Well, that’s just not the way you should roll.  Yes, you tell people what you think they should do.  You do not do this without backing it up with at least a basic, casual analysis.  That’s what caused me to do my first attempts at the Furrious Raiders posts.

Since then, time has changed.  Talents have been re-arranged and re-done, and all of our pets just earned an additional talent point.  A whole new point! It’s amazing! It’s fabulous! It’s a christmas gift that keeps on givin’ the whole time you play!

So what do you do with a whole new talent point and some redone trees? You re-analyze them! This is the introduction to the same kind of in depth analysis, but for a world that’s changed and shifted since then, written by the same fabulous hunter that did it before!

Our first instalment is probably the easiest one to work with: Player vs. Environment (PvE) talent choices for Ferocity pets, for all specs.  Stay tuned!

Techniques Corner: The Jump Shot

Today, I’m going to tell you how to perform probably one of the most important techniques one can know as a hunter: the jump shot.  It’s doubly important if you’re as sexy as I am and just need to get away from a whole slew of women’s problems.

As a hunter, jump shots are pivotal for kiting and doing damage while moving.  I will illustrate how to do it with shitty drawings, since those seem to be the popular method.

Here’s me being stared at creepily by a ghoul.

Oh no, I don’t have any of my fabulous pets with me.  They’re all on vacation getting their fur washed, their scales trimed, or their chitin polished, ’cause I can afford that with the ridiculous amount of money I make.

Yes, I know I’m too cheap to afford a proper painter.  You shut up.

So there’s a ghoul, and he wants to eat my fabulous self.  Well, that’s not going to happen and we both know it, because I know how to jump shot.

Step 1: Make a strategic withdrawal.
So why do we do this? Because if anything is trying to kill a hunter, it’s trying to get into melee range.  Don’t let it! You must put distance between you and your stalker, unless you want to end up as its lunch (or stuck with it for lunch!).

Step 2: Jump
This is the most important part to remember about jump shooting: you have to jump to do it.  See what I did there to remember? It’s helpful.

So once you’re in the air, you have a precious few seconds of air-time before you hit that dastardly ground.

While you’re in the air, you cannot change which way you are jumping: you will continue to go the direction you started jumping in initially.  So in this case, on our 2-d plane of existence here, even if I turned up, down, or even left, I would continue to go right.

Here’s the part where you need to use a mouse, and not your keyboard.

Step 3: Turn
As you can see from my lovely illustration, I am still going to the right, but now I am facing the creepy ghoul.  Keep in mind, you can’t stay in the air forever.  Being able to turn to your opponent with a flick of the mouse is going to take some practice, but it isn’t hard in the least.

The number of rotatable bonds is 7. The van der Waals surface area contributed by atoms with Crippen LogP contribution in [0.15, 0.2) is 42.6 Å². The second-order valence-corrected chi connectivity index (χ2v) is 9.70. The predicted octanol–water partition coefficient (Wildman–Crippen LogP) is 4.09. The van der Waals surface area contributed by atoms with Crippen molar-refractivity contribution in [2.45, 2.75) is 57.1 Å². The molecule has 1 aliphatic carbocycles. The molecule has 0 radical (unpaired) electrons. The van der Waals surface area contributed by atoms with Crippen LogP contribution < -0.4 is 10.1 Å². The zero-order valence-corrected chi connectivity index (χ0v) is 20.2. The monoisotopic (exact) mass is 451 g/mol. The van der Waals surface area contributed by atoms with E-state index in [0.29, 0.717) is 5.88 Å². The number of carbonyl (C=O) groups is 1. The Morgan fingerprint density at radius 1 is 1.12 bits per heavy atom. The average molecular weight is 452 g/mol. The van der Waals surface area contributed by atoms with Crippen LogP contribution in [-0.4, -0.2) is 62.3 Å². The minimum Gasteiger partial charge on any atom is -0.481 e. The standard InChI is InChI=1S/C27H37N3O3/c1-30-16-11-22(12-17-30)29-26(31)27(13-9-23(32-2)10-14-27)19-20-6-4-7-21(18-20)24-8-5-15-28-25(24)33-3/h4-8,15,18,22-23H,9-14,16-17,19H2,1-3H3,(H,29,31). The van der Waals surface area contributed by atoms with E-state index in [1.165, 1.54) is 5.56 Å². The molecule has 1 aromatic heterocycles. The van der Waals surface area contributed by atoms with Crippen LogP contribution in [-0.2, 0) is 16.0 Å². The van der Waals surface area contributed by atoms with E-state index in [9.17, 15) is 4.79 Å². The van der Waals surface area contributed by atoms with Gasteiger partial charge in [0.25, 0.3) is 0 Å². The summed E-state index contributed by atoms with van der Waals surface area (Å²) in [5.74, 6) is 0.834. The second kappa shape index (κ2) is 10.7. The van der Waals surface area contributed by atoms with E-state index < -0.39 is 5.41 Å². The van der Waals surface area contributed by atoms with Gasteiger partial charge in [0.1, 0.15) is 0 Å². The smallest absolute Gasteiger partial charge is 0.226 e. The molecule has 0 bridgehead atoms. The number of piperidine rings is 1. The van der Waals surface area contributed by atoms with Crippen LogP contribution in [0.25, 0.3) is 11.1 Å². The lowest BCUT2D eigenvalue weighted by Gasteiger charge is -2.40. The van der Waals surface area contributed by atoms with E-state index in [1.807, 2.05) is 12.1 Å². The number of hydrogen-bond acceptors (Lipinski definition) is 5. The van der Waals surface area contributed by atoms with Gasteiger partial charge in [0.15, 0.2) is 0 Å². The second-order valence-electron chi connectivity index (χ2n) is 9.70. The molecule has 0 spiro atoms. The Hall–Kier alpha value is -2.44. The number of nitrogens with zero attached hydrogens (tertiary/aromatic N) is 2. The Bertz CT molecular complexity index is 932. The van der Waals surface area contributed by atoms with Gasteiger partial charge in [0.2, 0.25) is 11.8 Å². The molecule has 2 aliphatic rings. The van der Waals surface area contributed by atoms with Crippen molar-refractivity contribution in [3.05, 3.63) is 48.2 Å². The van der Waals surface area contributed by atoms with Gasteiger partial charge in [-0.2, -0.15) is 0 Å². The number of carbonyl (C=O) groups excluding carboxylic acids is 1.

Okay, so once you are in mid air, and you’re traveling away from your opponent, you have choices.

Step 4: Fire ze missiles!
This is where you shoot the ghoul in the face with whatever instant speed shot you want.  Arcane shot, Explosive shot, concussive shot, even chimera shot are all shootable at this point.  Anything so long as it doesn’t have a cast time! Be creative, and be quick about it because most of this entire technique takes place within a 2 second time frame.

Once you’ve shot the ghoul, it’s time to hit the ground and make more strategic withdrawals!

Step 5: Hit the ground running!
Before you hit the ground, turn so that you are facing away from your target.  When you hit the ground, you should be still running away from the creepy ghoul!

As you can see, I went the same direction the whole time (as in, away from the creepy ghoul) and look! He’s been hurt and is starting to QQ at how OP it is that I can jump shot.  And now, you can be fabulous like this too!

Repeat steps 1-5 until the end result!

Experience points, gold, fame, ladies, pie, bathtubs, invites to nice parties, and not dying! These are all benefits of learning to jump shot, which in and of itself is integral to kiting.  Learn it.

For those who want an extra challenge!
Once you hit level 83, you learn Aspect of the Fox, which is a fun tool to use for jump shots.  Why? Because it allows you to jump shot Cobra/Steady shot too!

When you’re in midair at step 4, use Cobra or steady shot.  You will begin casting the spell.  Now try to time your next jump so you finish casting the spell while looking at your target!

Well, that about wraps it up…
So while I enjoy myself on a sunny beach somewhere, I fully expect the lot of you to practice this technique until you are covered in scrapes, bruises, and repair bills.  For you few who succeed, I expect you to be covered in nothing but amazing, ’cause otherwise you’re doing it wrong.